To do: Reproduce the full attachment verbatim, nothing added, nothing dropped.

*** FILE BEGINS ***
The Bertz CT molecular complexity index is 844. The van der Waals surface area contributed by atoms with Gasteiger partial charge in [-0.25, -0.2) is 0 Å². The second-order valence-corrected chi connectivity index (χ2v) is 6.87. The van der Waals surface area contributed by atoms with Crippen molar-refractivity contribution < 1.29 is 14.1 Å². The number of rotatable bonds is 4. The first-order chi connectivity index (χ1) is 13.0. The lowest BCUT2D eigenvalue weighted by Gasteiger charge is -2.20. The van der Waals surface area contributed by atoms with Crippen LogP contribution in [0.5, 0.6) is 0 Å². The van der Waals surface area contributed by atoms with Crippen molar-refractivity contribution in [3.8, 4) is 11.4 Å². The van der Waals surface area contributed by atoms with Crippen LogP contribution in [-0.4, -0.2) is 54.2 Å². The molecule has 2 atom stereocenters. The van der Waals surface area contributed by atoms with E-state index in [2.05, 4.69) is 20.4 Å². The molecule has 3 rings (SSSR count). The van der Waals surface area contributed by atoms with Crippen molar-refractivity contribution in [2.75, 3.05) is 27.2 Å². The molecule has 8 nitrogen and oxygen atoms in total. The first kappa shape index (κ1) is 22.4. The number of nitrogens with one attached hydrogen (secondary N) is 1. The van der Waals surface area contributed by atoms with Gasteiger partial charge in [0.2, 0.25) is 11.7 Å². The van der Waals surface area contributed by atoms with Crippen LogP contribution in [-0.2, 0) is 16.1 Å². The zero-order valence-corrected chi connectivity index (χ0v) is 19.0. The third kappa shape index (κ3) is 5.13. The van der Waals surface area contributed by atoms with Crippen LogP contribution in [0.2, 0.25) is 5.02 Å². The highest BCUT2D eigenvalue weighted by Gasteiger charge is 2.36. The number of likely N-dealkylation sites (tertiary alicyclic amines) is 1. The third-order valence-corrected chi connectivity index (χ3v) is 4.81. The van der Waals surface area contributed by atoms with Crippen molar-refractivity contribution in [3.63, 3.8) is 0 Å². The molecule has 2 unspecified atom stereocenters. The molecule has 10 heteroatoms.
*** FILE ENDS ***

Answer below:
The Bertz CT molecular complexity index is 844. The van der Waals surface area contributed by atoms with Gasteiger partial charge in [-0.25, -0.2) is 0 Å². The second-order valence-corrected chi connectivity index (χ2v) is 6.87. The van der Waals surface area contributed by atoms with Crippen molar-refractivity contribution < 1.29 is 14.1 Å². The number of rotatable bonds is 4. The first-order chi connectivity index (χ1) is 13.0. The lowest BCUT2D eigenvalue weighted by Gasteiger charge is -2.20. The van der Waals surface area contributed by atoms with Crippen LogP contribution in [0.5, 0.6) is 0 Å². The van der Waals surface area contributed by atoms with Crippen molar-refractivity contribution in [3.8, 4) is 11.4 Å². The van der Waals surface area contributed by atoms with Crippen LogP contribution in [-0.4, -0.2) is 54.2 Å². The molecule has 2 atom stereocenters. The van der Waals surface area contributed by atoms with E-state index in [2.05, 4.69) is 20.4 Å². The molecule has 3 rings (SSSR count). The van der Waals surface area contributed by atoms with Crippen molar-refractivity contribution in [2.75, 3.05) is 27.2 Å². The molecule has 8 nitrogen and oxygen atoms in total. The first kappa shape index (κ1) is 22.4. The number of nitrogens with one attached hydrogen (secondary N) is 1. The van der Waals surface area contributed by atoms with Gasteiger partial charge in [0.2, 0.25) is 11.7 Å². The van der Waals surface area contributed by atoms with Crippen LogP contribution in [-0.2, 0) is 16.1 Å². The zero-order valence-corrected chi connectivity index (χ0v) is 19.0. The third kappa shape index (κ3) is 5.13. The van der Waals surface area contributed by atoms with Crippen LogP contribution in [0.2, 0.25) is 5.02 Å². The highest BCUT2D eigenvalue weighted by Gasteiger charge is 2.36. The number of likely N-dealkylation sites (tertiary alicyclic amines) is 1. The third-order valence-corrected chi connectivity index (χ3v) is 4.81. The van der Waals surface area contributed by atoms with Crippen molar-refractivity contribution in [3.63, 3.8) is 0 Å². The molecule has 2 unspecified atom stereocenters. The molecule has 10 heteroatoms.